It’s hard to imagine the sport of golf with more than Four Major Championships a year. Yet currently golf is missing a huge marketing opportunity with the expanding markets in Asia, Oceania and South America. Currently, 3 of the 4 Major Championships are held on US soil (the fourth is held in golf’s birthplace on the links land of Scotland and Northern England) even though many of the world’s best golf courses take up residence in South Africa, Oceania, and China. Yet us as Americans receive all of the spoils.
The United States is still the largest sports market in the world. International competitions are often known to rearrange their schedules or to run frequent replays in order to reach a larger American audience and also the abundance of commercial revenue that comes with it.
However the US no longer leads the world in economic growth. While the US struggles with a worldwide recession and closes golf courses, countries like Brazil and China are opening large exotic golf resorts. (The growth of golf in Brazil has been artificially inflated due to the upcoming Olympics and the addition of golf to the festivities but this should be seen as an opportunity not a negative.) Golf is no longer a sport played by the Brits and their colonial brethren, but rather a worldwide game. There are world class golf courses in mainland Europe, South Africa, China, Australia and New Zealand that do not receive the attention that they deserve.
The PGA currently holds a justified ethnocentric view of these major tournaments and how the PGA Tour state side should operate.
While the European Tour has expanded to include Asian and Middle Eastern markets (in fact their tour championship is known as the Race to Dubai) the American tour hosts only one significant tournament off of American soil. The PGA understands they have an obligation to their golf courses where PGA Members are employed to promote the game here in the US and prefer the revenues the tour generates to be kept here on US soil. However their failure to cooperate with the European Tour or expand its current netting leads to many opportunities south of the American reign of influence untapped.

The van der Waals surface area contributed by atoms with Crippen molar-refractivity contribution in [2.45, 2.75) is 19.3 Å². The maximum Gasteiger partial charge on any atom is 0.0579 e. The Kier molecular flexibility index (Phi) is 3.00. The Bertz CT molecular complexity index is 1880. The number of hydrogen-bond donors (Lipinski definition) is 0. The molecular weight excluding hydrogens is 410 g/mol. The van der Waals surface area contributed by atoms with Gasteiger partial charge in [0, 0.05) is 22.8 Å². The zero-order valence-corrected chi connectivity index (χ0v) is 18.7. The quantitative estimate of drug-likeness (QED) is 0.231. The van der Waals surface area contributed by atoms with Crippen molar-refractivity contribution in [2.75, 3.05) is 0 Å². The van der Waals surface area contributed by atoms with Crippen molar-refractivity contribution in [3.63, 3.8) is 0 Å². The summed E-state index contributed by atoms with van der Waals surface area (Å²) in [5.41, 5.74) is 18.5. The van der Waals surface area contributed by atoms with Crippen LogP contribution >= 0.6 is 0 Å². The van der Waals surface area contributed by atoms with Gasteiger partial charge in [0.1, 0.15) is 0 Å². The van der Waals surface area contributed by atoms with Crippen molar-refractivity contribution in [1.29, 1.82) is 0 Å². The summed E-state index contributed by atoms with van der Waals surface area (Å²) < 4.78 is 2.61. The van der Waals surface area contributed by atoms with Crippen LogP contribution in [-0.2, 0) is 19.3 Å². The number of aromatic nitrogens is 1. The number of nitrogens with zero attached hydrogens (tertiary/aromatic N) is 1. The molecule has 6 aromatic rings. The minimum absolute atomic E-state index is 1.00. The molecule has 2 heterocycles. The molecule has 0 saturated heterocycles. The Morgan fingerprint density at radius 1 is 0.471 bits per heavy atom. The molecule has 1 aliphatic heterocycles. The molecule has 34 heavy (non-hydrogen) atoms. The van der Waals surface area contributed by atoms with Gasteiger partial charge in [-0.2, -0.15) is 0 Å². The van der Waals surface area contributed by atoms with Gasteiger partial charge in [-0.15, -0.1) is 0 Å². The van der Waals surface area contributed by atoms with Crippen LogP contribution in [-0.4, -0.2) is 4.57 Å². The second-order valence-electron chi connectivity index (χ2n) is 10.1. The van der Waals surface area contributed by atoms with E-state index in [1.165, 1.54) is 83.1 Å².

The Tour also wonders about the additional strain of worldwide travel on their participants. That adding a fifth major would be too strenuous and many of the top players would skip the events due to exhaustion. Also, a fifth major would make breaking current records such as Nicklaus’ less strenuous since there would be more opportunities then Nicklaus’ had. This would then dilute the essence of a major and therefore be damaging to the game. However, with all these negatives there is a solution.
Out of the 6 livable continents on the planet there are 5 with Major Championship Golf Courses ready and the 6th will be ready by the next summer games. The 4th Major (The PGA Championship) should take turns rotating throughout these continents and visiting some of the great golf courses on this planet.
Other sports organizations such as FIFA or NFL understand the importance of hosting their major events in new places to help expand the market, so should the PGA. Most players have already adapted to the strains of travel and one can argue that it is one of the prerequisites of the job. 60 years ago, The Great Ben Hogan played his only Open Championship at Carnoustie because of the strains of travel. However, with the advent of private planes and first class, this travel has become almost convenient for the majority of the players. Also, many players would be excited to play new and exotic golf courses.
There is so much golf on this planet it seems a shame to hog it all. The US Open, Open and Masters have so much traditional no one would want them to change. However, there is a huge opportunity for golf to expand its boundaries with the PGA Championship. There may be some griping at first but in the long run fans and players would love a rotating schedule.